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TEACHERS in England are so badly paid that they struggle to keep up with their household bills, Britain’s biggest teaching union warns.
In a survey of its members, published today, the National Education Union (NEU) found 85 per cent said they are underpaid, given their skills, qualifications and workload.
Only 7 per cent said that their pay is fair, and 56 per cent were either “very” or “extremely” worried about keeping up with household bills and finances.
Between September 2010 and September 2023, the cost of living as measured by the retail price index (RPI) rose by 68 per cent.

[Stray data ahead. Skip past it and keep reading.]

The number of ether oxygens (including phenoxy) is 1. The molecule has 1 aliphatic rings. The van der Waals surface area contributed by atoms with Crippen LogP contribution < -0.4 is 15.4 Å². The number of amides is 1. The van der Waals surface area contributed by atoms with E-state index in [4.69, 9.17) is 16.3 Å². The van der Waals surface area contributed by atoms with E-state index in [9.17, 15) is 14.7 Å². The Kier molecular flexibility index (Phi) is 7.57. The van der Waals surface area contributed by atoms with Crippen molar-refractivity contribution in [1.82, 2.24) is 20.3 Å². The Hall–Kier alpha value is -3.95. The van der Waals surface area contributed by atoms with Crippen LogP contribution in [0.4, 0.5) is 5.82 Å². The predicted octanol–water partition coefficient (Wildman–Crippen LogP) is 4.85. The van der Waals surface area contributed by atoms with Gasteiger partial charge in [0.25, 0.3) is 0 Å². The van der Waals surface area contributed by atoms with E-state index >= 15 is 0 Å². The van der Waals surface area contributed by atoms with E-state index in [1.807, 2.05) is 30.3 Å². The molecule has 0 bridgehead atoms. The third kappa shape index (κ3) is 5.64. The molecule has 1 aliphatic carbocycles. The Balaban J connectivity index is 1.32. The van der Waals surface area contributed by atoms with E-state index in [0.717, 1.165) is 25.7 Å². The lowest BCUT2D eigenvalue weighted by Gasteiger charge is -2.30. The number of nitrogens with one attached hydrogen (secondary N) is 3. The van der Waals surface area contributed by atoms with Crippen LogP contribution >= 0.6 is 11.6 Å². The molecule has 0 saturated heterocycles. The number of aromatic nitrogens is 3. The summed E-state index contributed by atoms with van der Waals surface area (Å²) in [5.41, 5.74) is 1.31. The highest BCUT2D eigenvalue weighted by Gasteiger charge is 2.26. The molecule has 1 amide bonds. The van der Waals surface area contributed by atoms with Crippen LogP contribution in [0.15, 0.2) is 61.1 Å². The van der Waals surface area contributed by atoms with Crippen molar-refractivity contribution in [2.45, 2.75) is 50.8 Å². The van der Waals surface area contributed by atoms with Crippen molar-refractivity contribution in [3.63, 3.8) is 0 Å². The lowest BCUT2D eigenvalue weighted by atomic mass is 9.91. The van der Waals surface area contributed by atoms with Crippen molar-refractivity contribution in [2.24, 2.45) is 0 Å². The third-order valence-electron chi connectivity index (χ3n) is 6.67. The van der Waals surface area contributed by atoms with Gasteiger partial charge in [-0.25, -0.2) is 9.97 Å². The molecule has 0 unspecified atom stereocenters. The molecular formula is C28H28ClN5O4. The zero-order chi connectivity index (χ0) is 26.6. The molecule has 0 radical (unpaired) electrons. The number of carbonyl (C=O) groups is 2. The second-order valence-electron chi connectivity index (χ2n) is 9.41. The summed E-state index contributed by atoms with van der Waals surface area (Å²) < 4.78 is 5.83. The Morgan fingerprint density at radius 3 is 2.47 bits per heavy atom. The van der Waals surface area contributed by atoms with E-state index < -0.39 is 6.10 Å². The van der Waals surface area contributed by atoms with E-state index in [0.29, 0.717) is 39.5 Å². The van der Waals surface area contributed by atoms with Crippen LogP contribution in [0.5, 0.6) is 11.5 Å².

Teachers’ pay outside London rose by just 27 per cent over the same period.
The union said teachers had “suffered deep and lasting real-terms pay cuts on any measure.”
NEU general secretary Daniel Kebede said: “This survey once again highlights the damage done by government attacks on teacher pay since 2010.
“Teachers are right to feel undervalued, given their skills, professionalism and the level of responsibility they bear in educating children and young people.
“Pay levels do not properly value teachers. This creates major recruitment and retention problems. This is no way to value teachers.
“We need an urgent, properly funded and major correction in teacher pay — not only to stop teachers worrying about how to pay their bills, but also to protect our education service by fixing the recruitment and retention crisis.
“This essential correction in pay is therefore in the interests not only of teachers themselves, but also of parents and children.”
The Department for Education was contacted for comment.
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